More delays hobble Alfa's U.S. return
TURIN -- The timing of Alfa Romeo's return to the United States is up in the air again.
On Oct. 30, Fiat-Chrysler CEO Sergio Marchionne is scheduled to unveil a new timetable for Alfa Romeo's upcoming models and international expansion plans.
Meanwhile, the Italian press continues to speculate that Fiat S.p.A. will sell Alfa to Volkswagen AG. Two years ago, Ferdinand Piech, chairman of VW's supervisory board, said that the German automaker was interested in Alfa, but he was in no hurry to strike the deal.
Fiat has reiterated that Alfa is not for sale, and in May the Italian company signed a memorandum of understanding with Mazda Motor Corp. to jointly develop and produce a new Alfa roadster.
A year ago, Marchionne promised that Alfa Romeo would return to the United States late this year with a few units of the 4C limited-edition coupe. Alfa's full return was slated for mid-2013 with a compact crossover. A crucial mid-sized sedan, the Giulia, would have followed by the end of 2013 at the earliest.
But none of these models seems to be on schedule. The 4C production model most likely will debut at the Detroit auto show in January, but it is unclear when it will go on sale in the United States. A large crossover or SUV might arrive in late 2014, while the timing for the Giulia is still uncertain.
Marchionne's original plan called for North America to account for 85,000 of Alfa's 500,000 sales by 2014.
In September 2011, the global target was lowered to 400,000 units, partly because of delays in the redesign of the Giulia sedan and of larger vehicles, and partly due to the shrinking the European market.
Last year Alfa sold 132,000 vehicles globally, up 18 percent from 2010, but in the first half of 2012 sales declined 31 percent to 54,100 units.
Technically, Alfa is already in the United States; it sold a few limited-edition 8C models at Maserati dealerships.
Here is Alfa's current plan, subject to changes that Marchionne is expected to announce next month.
Subcompact: Alfa canceled plans for a U.S.-bound five-door variant of the Europe-only three-door MiTo. The redesigned MiTo is to be a sibling of the next-generation Fiat Punto. Due to the worsening Italian and European market, Marchionne put on hold the Punto redesign project and, consequently, its Alfa derivative.
4C: The first units could be shipped to U.S. dealers sometime next year. The 4C is a baby 8C, with a lightweight body of carbon fiber-reinforced plastic and a 250-hp, 1.8-liter gasoline engine with turbocharging and direct injection.
The small production coupe -- just a few thousand units a year -- most likely will use a new, Fiat-developed seven-speed dual-clutch transmission.
Alfa is studying a roadster variant of the 4C coupe, the 4C Spider, with an easy-to-remove carbon fiber-reinforced plastic roof. Production plans and timing have not been announced.
Giulietta: Alfa shelved plans to take the compact hatchback to North America when it is refreshed in 2014. Investments to make the Giulietta U.S.-compliant were considered too high to recover in the remaining life cycle of a model that originally launched in Europe in July 2010. The United States could get the compact when the Giulietta is redesigned near the end of the decade.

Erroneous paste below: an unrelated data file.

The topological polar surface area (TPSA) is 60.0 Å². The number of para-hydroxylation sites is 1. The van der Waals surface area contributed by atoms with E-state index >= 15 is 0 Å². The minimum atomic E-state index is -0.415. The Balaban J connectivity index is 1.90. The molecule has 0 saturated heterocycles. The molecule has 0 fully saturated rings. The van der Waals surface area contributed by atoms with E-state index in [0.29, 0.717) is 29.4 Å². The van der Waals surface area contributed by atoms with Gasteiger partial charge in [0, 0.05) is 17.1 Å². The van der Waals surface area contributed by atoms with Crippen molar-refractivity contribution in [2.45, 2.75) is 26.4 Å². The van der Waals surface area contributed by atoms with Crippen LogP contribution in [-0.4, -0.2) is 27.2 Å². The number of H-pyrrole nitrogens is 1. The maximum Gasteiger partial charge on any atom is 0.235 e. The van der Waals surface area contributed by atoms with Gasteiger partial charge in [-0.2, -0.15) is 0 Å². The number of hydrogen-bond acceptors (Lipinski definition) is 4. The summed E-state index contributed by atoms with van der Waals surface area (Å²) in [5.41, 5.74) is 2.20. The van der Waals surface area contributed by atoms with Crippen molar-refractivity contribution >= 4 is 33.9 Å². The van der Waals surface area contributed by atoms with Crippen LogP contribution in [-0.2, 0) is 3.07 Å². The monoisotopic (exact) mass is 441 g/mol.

A compact wagon variant was approved last year but canceled early this year as the economy worsened in Europe.
Giulia: In the past 30 months, Marchionne repeatedly approved, then killed, several styling proposals for the mid-sized Giulia sedan. In the latest Alfa product plan, unveiled by Alfa Romeo CEO Harald Wester in September 2011, both the Giulia sedan and wagon are due in 2014.
The Giulia sedan and wagon are scheduled to be built in the United States and exported to Europe. They will replace the slow-selling, Europe-only 159 sedan and Sportwagon models, which Alfa discontinued in May 2011.
The two Giulias, which are based on Fiat's CUSW platform that debuted on the Dodge Dart, will have transverse engines and offer front-wheel drive or all-wheel drive. The two models will share their underpinnings with a redesigned Chrysler 200.
The Giulias are expected to use a nine-speed automatic transmission that Chrysler will build under license from German transmission specialist ZF Friedrichshafen. Power will be supplied by 3.2- and 3.6-liter versions of Chrysler Pentastar V-6 engine equipped with Fiat's MultiAir variable valve timing.
Roadster: The two-seat roadster is now due in 2015 instead of next year. In May, Fiat and Mazda said they would co-develop roadsters. Alfa will launch its model in global markets, including Europe and the United States, starting in 2015. The car will be built at Mazda's factory in Hiroshima, Japan. The Alfa model will be a variant of the redesigned rear-drive MX-5 Miata. Alfa is expected to use a 200-hp version of the 1.8-liter direct-injection turbocharged engine to debut with the 4C.
Compact crossover: This is another model shelved by Alfa. It originally was scheduled to go into production by year end in Fiat's Mirafiori plant in Turin. Mirafiori is scheduled to assemble, starting in late 2013, only smaller crossovers for the Fiat and Jeep brands.
Mid-sized SUV: Alfa is working on a sibling to the Jeep Liberty when the Liberty is redesigned in 2013. The Alfa variant is to go on sale in 2014. According to the latest plan, it will be built alongside the redesigned Liberty by Chrysler in its Toledo, Ohio, plant.
Large sedan: Alfa's plan called for a rear-wheel-drive large sedan to debut in 2014, but this model appears to have been canceled.
You can reach Luca Ciferri at email@example.com.